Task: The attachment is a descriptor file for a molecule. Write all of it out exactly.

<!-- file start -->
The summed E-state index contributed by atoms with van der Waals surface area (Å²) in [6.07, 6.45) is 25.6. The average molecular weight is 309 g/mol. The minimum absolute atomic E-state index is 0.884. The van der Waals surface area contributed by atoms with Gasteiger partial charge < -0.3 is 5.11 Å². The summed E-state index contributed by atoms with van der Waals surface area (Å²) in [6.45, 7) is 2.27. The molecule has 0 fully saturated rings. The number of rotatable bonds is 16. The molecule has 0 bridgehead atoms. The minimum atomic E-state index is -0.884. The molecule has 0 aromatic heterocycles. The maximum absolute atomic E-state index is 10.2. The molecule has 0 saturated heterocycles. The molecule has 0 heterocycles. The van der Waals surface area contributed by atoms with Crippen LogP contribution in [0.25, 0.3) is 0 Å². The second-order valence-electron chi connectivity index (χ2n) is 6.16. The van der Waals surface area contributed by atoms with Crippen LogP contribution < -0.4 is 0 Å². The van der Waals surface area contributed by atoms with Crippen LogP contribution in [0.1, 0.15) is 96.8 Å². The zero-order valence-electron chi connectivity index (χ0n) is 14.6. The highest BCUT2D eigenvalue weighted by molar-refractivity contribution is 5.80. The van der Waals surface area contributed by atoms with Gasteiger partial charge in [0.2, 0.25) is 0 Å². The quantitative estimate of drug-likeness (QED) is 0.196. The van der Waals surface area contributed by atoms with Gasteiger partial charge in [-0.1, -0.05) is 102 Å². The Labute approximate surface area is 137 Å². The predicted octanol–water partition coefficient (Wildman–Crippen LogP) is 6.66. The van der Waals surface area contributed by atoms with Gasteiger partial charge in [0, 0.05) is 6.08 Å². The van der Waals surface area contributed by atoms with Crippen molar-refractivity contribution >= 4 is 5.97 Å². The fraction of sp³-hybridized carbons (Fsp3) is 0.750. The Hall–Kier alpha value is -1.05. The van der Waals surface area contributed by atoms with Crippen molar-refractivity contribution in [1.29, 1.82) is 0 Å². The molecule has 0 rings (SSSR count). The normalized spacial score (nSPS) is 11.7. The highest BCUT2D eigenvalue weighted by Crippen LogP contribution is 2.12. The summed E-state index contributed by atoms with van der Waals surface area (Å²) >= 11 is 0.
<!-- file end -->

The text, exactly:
The summed E-state index contributed by atoms with van der Waals surface area (Å²) in [6.07, 6.45) is 25.6. The average molecular weight is 309 g/mol. The minimum absolute atomic E-state index is 0.884. The van der Waals surface area contributed by atoms with Gasteiger partial charge < -0.3 is 5.11 Å². The summed E-state index contributed by atoms with van der Waals surface area (Å²) in [6.45, 7) is 2.27. The molecule has 0 fully saturated rings. The number of rotatable bonds is 16. The molecule has 0 bridgehead atoms. The minimum atomic E-state index is -0.884. The molecule has 0 aromatic heterocycles. The maximum absolute atomic E-state index is 10.2. The molecule has 0 saturated heterocycles. The molecule has 0 heterocycles. The van der Waals surface area contributed by atoms with Crippen LogP contribution in [0.25, 0.3) is 0 Å². The second-order valence-electron chi connectivity index (χ2n) is 6.16. The van der Waals surface area contributed by atoms with Crippen LogP contribution < -0.4 is 0 Å². The van der Waals surface area contributed by atoms with Crippen LogP contribution in [0.1, 0.15) is 96.8 Å². The zero-order valence-electron chi connectivity index (χ0n) is 14.6. The highest BCUT2D eigenvalue weighted by molar-refractivity contribution is 5.80. The van der Waals surface area contributed by atoms with Gasteiger partial charge in [0.2, 0.25) is 0 Å². The quantitative estimate of drug-likeness (QED) is 0.196. The van der Waals surface area contributed by atoms with Gasteiger partial charge in [-0.1, -0.05) is 102 Å². The Labute approximate surface area is 137 Å². The predicted octanol–water partition coefficient (Wildman–Crippen LogP) is 6.66. The van der Waals surface area contributed by atoms with Gasteiger partial charge in [0, 0.05) is 6.08 Å². The van der Waals surface area contributed by atoms with Crippen molar-refractivity contribution >= 4 is 5.97 Å². The fraction of sp³-hybridized carbons (Fsp3) is 0.750. The Hall–Kier alpha value is -1.05. The van der Waals surface area contributed by atoms with Crippen molar-refractivity contribution in [1.29, 1.82) is 0 Å². The molecule has 0 rings (SSSR count). The normalized spacial score (nSPS) is 11.7. The highest BCUT2D eigenvalue weighted by Crippen LogP contribution is 2.12. The summed E-state index contributed by atoms with van der Waals surface area (Å²) >= 11 is 0.